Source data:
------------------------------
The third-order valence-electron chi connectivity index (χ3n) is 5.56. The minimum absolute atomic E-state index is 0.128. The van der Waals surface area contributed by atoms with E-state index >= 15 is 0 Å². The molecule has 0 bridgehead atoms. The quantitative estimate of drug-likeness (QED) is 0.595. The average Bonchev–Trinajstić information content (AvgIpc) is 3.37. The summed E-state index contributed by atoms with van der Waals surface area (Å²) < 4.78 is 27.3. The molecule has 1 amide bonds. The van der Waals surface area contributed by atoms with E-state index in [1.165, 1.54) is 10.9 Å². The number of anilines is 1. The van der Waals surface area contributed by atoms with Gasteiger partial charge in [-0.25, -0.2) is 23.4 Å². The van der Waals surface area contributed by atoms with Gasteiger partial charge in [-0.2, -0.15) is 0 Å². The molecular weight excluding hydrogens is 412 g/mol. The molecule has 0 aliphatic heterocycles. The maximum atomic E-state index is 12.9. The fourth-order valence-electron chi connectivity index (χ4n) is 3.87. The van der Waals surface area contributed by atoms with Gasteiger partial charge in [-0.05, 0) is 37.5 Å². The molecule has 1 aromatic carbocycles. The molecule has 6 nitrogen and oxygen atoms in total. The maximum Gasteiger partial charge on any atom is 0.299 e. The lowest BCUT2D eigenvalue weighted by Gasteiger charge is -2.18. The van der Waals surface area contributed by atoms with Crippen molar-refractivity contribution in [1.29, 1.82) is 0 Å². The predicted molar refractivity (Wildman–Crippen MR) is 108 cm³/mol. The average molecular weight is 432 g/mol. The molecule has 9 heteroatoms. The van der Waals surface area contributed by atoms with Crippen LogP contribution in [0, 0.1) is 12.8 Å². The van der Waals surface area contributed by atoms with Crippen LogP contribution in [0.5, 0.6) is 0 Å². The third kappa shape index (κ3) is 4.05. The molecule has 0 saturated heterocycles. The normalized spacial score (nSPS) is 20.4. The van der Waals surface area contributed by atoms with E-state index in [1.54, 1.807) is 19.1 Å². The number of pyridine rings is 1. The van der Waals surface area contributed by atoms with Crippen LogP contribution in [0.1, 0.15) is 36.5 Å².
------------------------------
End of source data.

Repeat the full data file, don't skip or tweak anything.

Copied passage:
The third-order valence-electron chi connectivity index (χ3n) is 5.56. The minimum absolute atomic E-state index is 0.128. The van der Waals surface area contributed by atoms with E-state index >= 15 is 0 Å². The molecule has 0 bridgehead atoms. The quantitative estimate of drug-likeness (QED) is 0.595. The average Bonchev–Trinajstić information content (AvgIpc) is 3.37. The summed E-state index contributed by atoms with van der Waals surface area (Å²) < 4.78 is 27.3. The molecule has 1 amide bonds. The van der Waals surface area contributed by atoms with E-state index in [1.165, 1.54) is 10.9 Å². The number of anilines is 1. The van der Waals surface area contributed by atoms with Gasteiger partial charge in [-0.25, -0.2) is 23.4 Å². The van der Waals surface area contributed by atoms with Gasteiger partial charge in [-0.2, -0.15) is 0 Å². The molecular weight excluding hydrogens is 412 g/mol. The molecule has 0 aliphatic heterocycles. The maximum atomic E-state index is 12.9. The fourth-order valence-electron chi connectivity index (χ4n) is 3.87. The van der Waals surface area contributed by atoms with Gasteiger partial charge in [-0.05, 0) is 37.5 Å². The molecule has 1 aromatic carbocycles. The molecule has 6 nitrogen and oxygen atoms in total. The maximum Gasteiger partial charge on any atom is 0.299 e. The lowest BCUT2D eigenvalue weighted by Gasteiger charge is -2.18. The van der Waals surface area contributed by atoms with Crippen molar-refractivity contribution in [1.29, 1.82) is 0 Å². The predicted molar refractivity (Wildman–Crippen MR) is 108 cm³/mol. The average molecular weight is 432 g/mol. The molecule has 9 heteroatoms. The van der Waals surface area contributed by atoms with Crippen LogP contribution in [0, 0.1) is 12.8 Å². The van der Waals surface area contributed by atoms with Crippen LogP contribution in [0.5, 0.6) is 0 Å². The third kappa shape index (κ3) is 4.05. The molecule has 0 saturated heterocycles. The normalized spacial score (nSPS) is 20.4. The van der Waals surface area contributed by atoms with E-state index in [1.54, 1.807) is 19.1 Å². The number of pyridine rings is 1. The van der Waals surface area contributed by atoms with Crippen LogP contribution in [0.1, 0.15) is 36.5 Å².